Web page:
Confusing Greed For Capitalism

Lately, both the Department of Justice and the Securities & Exchange Commission have been busy dealing with greedy people who have mistaken illegal activities for permissible ones.  During my second semester at community college, one of my Business Law assignments was to examine one of these cases in the newspapers and decide whether the person was guilty of insider trading or not.  What follows is my analysis of the case I chose.

Online in the New York Times’ business website,, I discovered the curious case of David L. Sokol and his sudden resignation from
his position at Berkshire Hathaway.  In addition to his position as Chairman of the Board at two BH subsidiaries, he served as an acquisitions advisor to Warren Buffett.  At a meeting with Citigroup bankers, Mr. Sokol surveyed a list of vulnerable companies open to takeovers and expressed an interest in Lubrizol. Mr. Sokol asked Citigroup to convey his interest to Lubrizol chairman, president and CEO James L Hambrick.

At this point in time, the SEC is not conducting a formal investigation of Mr. Sokol’s activities; they are merely “looking into things”. In my opinion, Mr. Sokol is guilty of two violations of the Securities Exchange Act of 1934: insider trading, since he clearly intended
to make a profit from the deal at his employer’s expense, and fraud.

Although the article in the NY Times indicated that the laws regarding insider trading are murky, I believe that this is a clear case of insider trading. Mr. Sokol knew about the impending acquisition of Lubrizol by Berkshire Hathaway because he was the person pursuing the deal.  After having served as acquisitions officer in several previous deals, he was fairly certain that he could sell the deal to his boss. Having tested the water with a small acquisition, he invested heavily in Lubrizol while making every effort to facilitate the deal.  The information regarding the future purchase of Lubrizol was not known publicly, and other Berkshire Hathaway insiders were not aware of the impending deal until after it was approved by the board.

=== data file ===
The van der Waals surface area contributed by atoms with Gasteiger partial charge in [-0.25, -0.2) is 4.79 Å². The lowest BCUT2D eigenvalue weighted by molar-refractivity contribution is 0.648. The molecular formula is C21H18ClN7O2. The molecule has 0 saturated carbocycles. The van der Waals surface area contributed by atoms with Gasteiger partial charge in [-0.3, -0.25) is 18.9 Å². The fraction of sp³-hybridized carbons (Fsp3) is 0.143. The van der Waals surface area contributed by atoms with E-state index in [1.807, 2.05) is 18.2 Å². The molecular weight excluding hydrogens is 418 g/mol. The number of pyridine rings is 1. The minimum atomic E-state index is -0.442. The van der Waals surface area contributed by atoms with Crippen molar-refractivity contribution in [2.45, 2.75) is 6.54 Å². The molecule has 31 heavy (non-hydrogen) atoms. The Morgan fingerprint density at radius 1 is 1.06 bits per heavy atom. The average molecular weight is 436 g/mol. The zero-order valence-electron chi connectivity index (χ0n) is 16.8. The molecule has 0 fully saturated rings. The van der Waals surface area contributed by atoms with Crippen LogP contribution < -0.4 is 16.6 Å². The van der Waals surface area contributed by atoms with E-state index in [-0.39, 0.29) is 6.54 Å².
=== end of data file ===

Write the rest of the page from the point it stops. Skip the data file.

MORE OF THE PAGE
David Sokol acted as an authorized agent of Berkshire Hathaway and led Lubrizol’s board of directors to believe that BH was genuinely interested in acquiring them when he had not yet informed Mr. Buffett of his activities. Although he may have informed Mr. Buffett of his purchase of Lubrizol stock, he did not inform anyone at Lubrizol of said purchase, nor did he remove himself from negotiating the takeover.

Apparently, I wasn’t the only one who felt that way. The day the homework assignment was due, I discovered that a stockholder had filed a shareholder derivative suit asking for all of Sokol’s profits to be returned to Berkshire Hathaway, alleging that he violated his duties in profiting from the takeover.


About Julirose

Amateur word arranger, avid number cruncher, and science fiction and fantasy enthusiast.
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